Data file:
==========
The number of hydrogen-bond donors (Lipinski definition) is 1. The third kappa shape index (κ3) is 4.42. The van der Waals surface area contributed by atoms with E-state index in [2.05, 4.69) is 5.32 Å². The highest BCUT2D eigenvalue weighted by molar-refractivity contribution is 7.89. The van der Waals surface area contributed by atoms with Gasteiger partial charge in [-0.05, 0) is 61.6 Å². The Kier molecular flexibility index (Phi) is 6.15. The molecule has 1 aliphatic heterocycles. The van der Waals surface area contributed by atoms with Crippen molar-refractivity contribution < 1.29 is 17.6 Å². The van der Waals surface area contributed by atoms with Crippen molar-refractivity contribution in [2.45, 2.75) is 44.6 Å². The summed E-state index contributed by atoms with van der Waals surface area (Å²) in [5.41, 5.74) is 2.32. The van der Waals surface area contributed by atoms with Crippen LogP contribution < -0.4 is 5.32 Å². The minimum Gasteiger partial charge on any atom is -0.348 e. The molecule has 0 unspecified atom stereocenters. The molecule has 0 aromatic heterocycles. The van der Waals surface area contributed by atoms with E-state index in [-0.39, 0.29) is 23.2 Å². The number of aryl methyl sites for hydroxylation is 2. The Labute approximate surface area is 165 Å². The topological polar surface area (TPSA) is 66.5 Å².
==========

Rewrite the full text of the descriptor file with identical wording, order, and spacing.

The number of hydrogen-bond donors (Lipinski definition) is 1. The third kappa shape index (κ3) is 4.42. The van der Waals surface area contributed by atoms with E-state index in [2.05, 4.69) is 5.32 Å². The highest BCUT2D eigenvalue weighted by molar-refractivity contribution is 7.89. The van der Waals surface area contributed by atoms with Gasteiger partial charge in [-0.05, 0) is 61.6 Å². The Kier molecular flexibility index (Phi) is 6.15. The molecule has 1 aliphatic heterocycles. The van der Waals surface area contributed by atoms with Crippen molar-refractivity contribution < 1.29 is 17.6 Å². The van der Waals surface area contributed by atoms with Crippen molar-refractivity contribution in [2.45, 2.75) is 44.6 Å². The summed E-state index contributed by atoms with van der Waals surface area (Å²) in [5.41, 5.74) is 2.32. The van der Waals surface area contributed by atoms with Crippen LogP contribution < -0.4 is 5.32 Å². The minimum Gasteiger partial charge on any atom is -0.348 e. The molecule has 0 unspecified atom stereocenters. The molecule has 0 aromatic heterocycles. The van der Waals surface area contributed by atoms with E-state index in [-0.39, 0.29) is 23.2 Å². The number of aryl methyl sites for hydroxylation is 2. The Labute approximate surface area is 165 Å². The topological polar surface area (TPSA) is 66.5 Å².